You knew it was coming. With the advent of the apocalyptic year of 2012, the Mayan doomsday prophecy, all the Nostradamus stuff, and the always present but subtextual millenialist slash Armageddonist carryover from the turn of the century, you just knew that someone would eventually arrive here. And where is here? Here is that area in the reality show universe where "Hoarders" meets "Top Shot" with a little end of the world theory thrown in to make things interesting. Here is "Doomsday Preppers."
The National Geographic Channel has filmed a series of mini-documentaries about people preparing for the end of civilization, regardless if the end comes via nuclear holocaust, pandemic, technological collapse, or even having to live through the Christian-inspired time of tribulations. Although most would call them survivalists, the term has taken on a somewhat derogatory connotation over the years, and "preppers" is what those that choose to live a safeguarding lifestyle prefer to be called. And gearing up for the collapse is what they do.
And these people don't just sit around talking about the end of world as we know it, they are involved in the stockpiling and readying of materials to be used when -- not if -- the time comes when the rest of humanity has gone the way of "Mad Max." As the NGC website section for "Doomsday Preppers" displays, they actively prepare.
Megan Hurwitt, a "metropolitan party girl" that has a gun collection, a seed bank, and an evacuation plan to get out of Houston, Texas, when the oil crisis hits.
Dennis Evers, an amusement park train whistle manufacturer and grandfather, has prepared his entire family for the coming "global chaos caused by hyperinflation" and economic collapse.
Dennis McClung, a Phoenix suburbanite with a swimming pool full of tilapia, who prepares alongside his family for a coronal mass ejection (a solar flare) that will wipe out the planet's electrical grids and cause massive sociological upheaval.
Tim Ralston, featured in depth on ABC's "Nightline" the night before the premiere, has his family getting ready for the Apocalypse (the religious one), complete with AK-47 training for his sons.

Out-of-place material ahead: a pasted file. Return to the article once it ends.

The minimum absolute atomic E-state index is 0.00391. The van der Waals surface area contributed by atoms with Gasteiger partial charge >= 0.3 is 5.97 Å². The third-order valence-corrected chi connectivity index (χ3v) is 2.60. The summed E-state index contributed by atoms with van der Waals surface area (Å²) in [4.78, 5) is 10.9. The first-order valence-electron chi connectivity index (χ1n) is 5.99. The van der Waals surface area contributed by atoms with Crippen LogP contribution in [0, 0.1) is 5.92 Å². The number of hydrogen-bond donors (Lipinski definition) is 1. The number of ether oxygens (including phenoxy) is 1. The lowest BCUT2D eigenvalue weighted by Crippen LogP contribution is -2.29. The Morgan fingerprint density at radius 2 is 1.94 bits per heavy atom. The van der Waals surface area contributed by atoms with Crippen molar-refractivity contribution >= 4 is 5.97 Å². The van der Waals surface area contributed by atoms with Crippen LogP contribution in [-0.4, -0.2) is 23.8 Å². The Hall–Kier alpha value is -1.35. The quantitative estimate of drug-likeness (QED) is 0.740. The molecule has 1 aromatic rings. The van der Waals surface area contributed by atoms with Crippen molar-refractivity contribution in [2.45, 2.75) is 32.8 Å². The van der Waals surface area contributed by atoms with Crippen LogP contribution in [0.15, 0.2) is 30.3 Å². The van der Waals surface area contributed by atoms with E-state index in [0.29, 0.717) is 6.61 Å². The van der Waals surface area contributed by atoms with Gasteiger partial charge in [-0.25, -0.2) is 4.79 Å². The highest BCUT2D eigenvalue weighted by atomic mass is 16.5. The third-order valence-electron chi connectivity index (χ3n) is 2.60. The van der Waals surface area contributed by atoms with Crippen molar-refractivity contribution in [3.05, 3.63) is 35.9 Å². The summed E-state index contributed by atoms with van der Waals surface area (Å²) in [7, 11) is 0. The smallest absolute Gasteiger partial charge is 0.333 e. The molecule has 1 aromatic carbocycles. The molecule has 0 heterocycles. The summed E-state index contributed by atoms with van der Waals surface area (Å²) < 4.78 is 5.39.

He told "Nightline": "I have a lot of other religious friends that say, 'I don't want to prepare, I'll just go to heaven.' And I say, 'Well, do you know what it's like to starve to death?' It's not a pleasant thing. God put you on this Earth for certain things, and for me it's to make sure my family lives and I can help other people."
Ralston has stockpiled food to last at least a decade and keeps a towable trailer packed at all times and ready to roll from his Scottsdale, Arizona, garage as soon as the end times begin.
Preppers apparently come in every gender, shape, size, religious orientation, and doomsday scenario. The series will highlight preppers getting ready for city-flattening earthquakes, a climate altering polar shift, and even an EMP strike that will completely knock out America's transportation system.
The show also features a resident survival expert who will gauge the various preparatory methods of the featured preppers and score them on their chances for survival if worse actually does come to worst.
"Doomsday Preppers" marks its world premiere at 9:00 p.m. EST on Tuesday, Feb. 7, on the National Geographic Channel.